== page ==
THE POSTER ON THE WALL
When I was young I didn’t have a clear vision of a future for myself; or maybe I just didn’t care about what was going to happen to me. There are several reasons why I didn’t keep souvenirs—keepsakes is probably the right word—that would remind me of the bittersweet time, a year and a half, August, 1974 to January, 1976 I spent living alone on a shabby street in South Oakland. I don’t have any regrets about that time, in fact, I look back with satisfaction and pride, but I used to wish, until recently, I had cared enough to save a poster, the poster, that I bought on my first evening alone at 3450 Ward Street-- the portrait of a woman, the one that watched over me.
I had been dumped along with some second hand kitchen ware, a set of sheets, and seven boxes of books, by my parents, my mother and step-father to be exact, on the doorstep of my two-room apartment. I had been hanging around their house in the suburbs for a year, a newly-divorced young woman of 24 with few job skills and no plans. It was time for me to leave. I had been offered a job as file clerk in the basement of Mercy Hospital which would pay the rent and telephone bill with enough left over to buy groceries.
After my mother and step-father left, I unpacked and had nothing to do. So I drank most of a bottle of cheap red wine an acquaintance had given me, and not feeling intoxicated (which surprised me), walked along Forbes Avenue to the University of Pittsburgh. There was an art exhibit going on; that is where I found the poster, the portrait of a woman, the one that watched over me. I rolled up the poster, brought it home, and, using cellophane tape, stuck it onto the wall facing the couch where I sat (and slept when I pulled out the bed.)
It was a painting of a slightly plump young woman with red hair. She wore a tight black dress and she wore black shoes. Sitting at a tiny table on a sidewalk, alone, writing in a notebook with a fountain pen, she looked overwhelmingly French. People sat at outside tables in countries other than France, I knew; however, her expression, slightly world-weary, introspective, was the kind of look I imagined a French woman would have. I wanted to be like her. She was alone, so was I. She was removed from the whirlwind pull of life, then I would be also.
It would have been a year and a half of perfection of a certain kind except that I loathed my job. So I thought about this woman on my wall, what would she have done? She would never get stuck trundling along loaded trolleys of patient charts waiting to be filed. So I decided not to live while working in the damp basement at Mercy Hospital; I was a body filing charts, that would be all. I would come to life and be the woman on the wall at 4:30 PM, weekdays, and of course on weekends.
I decided to embrace my solitude. I couldn’t even think about meeting any men or having friends. My mother and I were going through a period of exhaustion of sorts, the exhaustion of having tried to be mother and daughter and failing resoundingly. I had my telephone for several weeks before calling my mother with my new telephone number. Solitude was a closed door, something to be feared, and avoided most of all. But the woman on my wall was alone so I opened the door of solitude and found, not monsters or devils or pain, but a kind of soft white light where I was weightless and clean.
Human relationships made me feel dirty. Look at what happened between me and my ex-husband, Mark? We had been such devoted and rebellious lovers and students and now look at us. It was not that I hated everybody and was looking for escape; that was negative. I just wanted to be by myself for a while and lick my wounds.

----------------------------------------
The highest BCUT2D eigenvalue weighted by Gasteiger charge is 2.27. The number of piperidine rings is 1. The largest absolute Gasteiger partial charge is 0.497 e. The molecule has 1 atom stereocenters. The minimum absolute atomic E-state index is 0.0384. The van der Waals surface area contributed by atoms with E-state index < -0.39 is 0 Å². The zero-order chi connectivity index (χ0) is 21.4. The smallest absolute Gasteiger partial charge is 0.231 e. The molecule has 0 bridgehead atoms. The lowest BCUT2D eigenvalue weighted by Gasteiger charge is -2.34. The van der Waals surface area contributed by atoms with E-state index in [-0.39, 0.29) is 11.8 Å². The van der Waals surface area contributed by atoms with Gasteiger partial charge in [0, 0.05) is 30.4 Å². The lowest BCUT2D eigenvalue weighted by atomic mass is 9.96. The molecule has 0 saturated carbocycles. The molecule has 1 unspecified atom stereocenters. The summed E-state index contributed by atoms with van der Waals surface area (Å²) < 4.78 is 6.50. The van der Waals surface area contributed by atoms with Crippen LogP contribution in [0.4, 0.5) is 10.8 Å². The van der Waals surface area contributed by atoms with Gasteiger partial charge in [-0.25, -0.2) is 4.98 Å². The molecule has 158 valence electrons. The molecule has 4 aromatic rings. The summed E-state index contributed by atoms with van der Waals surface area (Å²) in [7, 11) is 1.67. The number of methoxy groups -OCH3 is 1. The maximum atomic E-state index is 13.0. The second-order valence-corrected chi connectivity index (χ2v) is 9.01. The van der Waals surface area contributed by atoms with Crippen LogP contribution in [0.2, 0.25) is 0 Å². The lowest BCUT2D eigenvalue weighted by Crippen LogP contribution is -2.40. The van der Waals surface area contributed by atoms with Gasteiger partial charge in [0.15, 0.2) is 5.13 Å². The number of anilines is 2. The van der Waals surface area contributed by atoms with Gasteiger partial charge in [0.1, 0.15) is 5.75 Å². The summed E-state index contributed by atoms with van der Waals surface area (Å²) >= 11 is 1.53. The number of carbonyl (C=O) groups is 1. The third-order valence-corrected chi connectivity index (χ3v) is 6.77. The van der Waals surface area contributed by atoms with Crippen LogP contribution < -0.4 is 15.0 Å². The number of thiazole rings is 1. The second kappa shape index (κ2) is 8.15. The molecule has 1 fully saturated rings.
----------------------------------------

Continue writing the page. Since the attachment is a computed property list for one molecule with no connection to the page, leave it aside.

When I think about the small apartment on Ward Street and see it in my mind’s eye, I can see bright sunlight coming in through the front windows. That was my plant window. My aunt Maxine wove macramé plant holders and had given me several; the plants thrived there, almost blocking the view. Also, I remember a white door in the kitchen leading out onto a fire escape; I mounted a large piece of cardboard there and wrote out my favorite quotations so I could see them every day.
To remove myself further from the world I knew, I wore men’s bluejeans and over-sized shirts. I resisted the urge to go on a diet to lose weight, to become slender and attractive to men. Grocery shopping on a Friday evening became an enjoyable rite, and I made certain that I had all my favorite foods available; the two rooms and a bath on Ward Street I kept clean and welcoming for myself as if I was the guest. Saturdays I roamed around Oakland, looking at records in the music stores, sometimes buying myself a present of a new album. With a rent of $135 a month, a tiny telephone bill, no car, and groceries for one, I could afford presents. I would also, with a voluptuous pleasure, arrange my finances so that I could go out to a nice restaurant for dinner. The women who seated me at these places always said, “Just one?” “Yes,” I would answer. “One. Not just one.” I would smile brilliantly as I followed along to my assigned seat, carrying a novel by D.H. Lawrence tucked under my arm to read while I waited for my dinner to be served. I relished the thought that DHL would have been proud of me. I was like one of his heroines, dissatisfied with modern life, weary of sterile relationships, living in solitude bravely while waiting for something or someone authentic to come to me.
It was exactly the way it should have been. I have had periods, as we all do, of feeling that I could have done better than working as a file clerk, could possibly have gone back to school, etc. But at this age of 60 I know better. When I visit Pittsburgh I always drive or walk along Ward Street and give 3450 a loving glance. My heart warms and vibrates, bathed in the memories of myself at that time, alone, valiant, a true pioneer.